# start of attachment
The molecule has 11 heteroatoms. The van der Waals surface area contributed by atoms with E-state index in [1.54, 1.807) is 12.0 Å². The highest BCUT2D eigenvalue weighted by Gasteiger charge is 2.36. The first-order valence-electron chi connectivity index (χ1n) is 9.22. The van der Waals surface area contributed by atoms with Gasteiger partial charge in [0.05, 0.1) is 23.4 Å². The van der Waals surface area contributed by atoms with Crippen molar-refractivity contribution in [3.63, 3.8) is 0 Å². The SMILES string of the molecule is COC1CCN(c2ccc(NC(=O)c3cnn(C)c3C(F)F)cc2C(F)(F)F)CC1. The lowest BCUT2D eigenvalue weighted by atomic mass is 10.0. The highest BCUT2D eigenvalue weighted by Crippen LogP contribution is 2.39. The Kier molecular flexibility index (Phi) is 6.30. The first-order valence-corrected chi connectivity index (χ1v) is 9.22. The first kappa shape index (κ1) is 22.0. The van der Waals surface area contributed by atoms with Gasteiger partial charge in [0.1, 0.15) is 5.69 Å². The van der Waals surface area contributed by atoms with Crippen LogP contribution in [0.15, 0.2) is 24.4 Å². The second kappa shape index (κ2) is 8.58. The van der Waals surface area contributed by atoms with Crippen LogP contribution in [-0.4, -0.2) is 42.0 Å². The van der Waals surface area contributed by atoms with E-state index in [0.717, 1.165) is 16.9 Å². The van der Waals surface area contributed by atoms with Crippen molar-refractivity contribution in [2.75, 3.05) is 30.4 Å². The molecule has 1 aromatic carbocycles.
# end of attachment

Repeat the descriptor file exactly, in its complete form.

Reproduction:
The molecule has 11 heteroatoms. The van der Waals surface area contributed by atoms with E-state index in [1.54, 1.807) is 12.0 Å². The highest BCUT2D eigenvalue weighted by Gasteiger charge is 2.36. The first-order valence-electron chi connectivity index (χ1n) is 9.22. The van der Waals surface area contributed by atoms with Gasteiger partial charge in [0.05, 0.1) is 23.4 Å². The van der Waals surface area contributed by atoms with Crippen molar-refractivity contribution in [3.63, 3.8) is 0 Å². The SMILES string of the molecule is COC1CCN(c2ccc(NC(=O)c3cnn(C)c3C(F)F)cc2C(F)(F)F)CC1. The lowest BCUT2D eigenvalue weighted by atomic mass is 10.0. The highest BCUT2D eigenvalue weighted by Crippen LogP contribution is 2.39. The Kier molecular flexibility index (Phi) is 6.30. The first-order valence-corrected chi connectivity index (χ1v) is 9.22. The first kappa shape index (κ1) is 22.0. The van der Waals surface area contributed by atoms with Gasteiger partial charge in [0.1, 0.15) is 5.69 Å². The van der Waals surface area contributed by atoms with Crippen LogP contribution in [0.15, 0.2) is 24.4 Å². The second kappa shape index (κ2) is 8.58. The van der Waals surface area contributed by atoms with Crippen LogP contribution in [-0.4, -0.2) is 42.0 Å². The van der Waals surface area contributed by atoms with E-state index in [0.717, 1.165) is 16.9 Å². The van der Waals surface area contributed by atoms with Crippen molar-refractivity contribution in [2.75, 3.05) is 30.4 Å². The molecule has 1 aromatic carbocycles.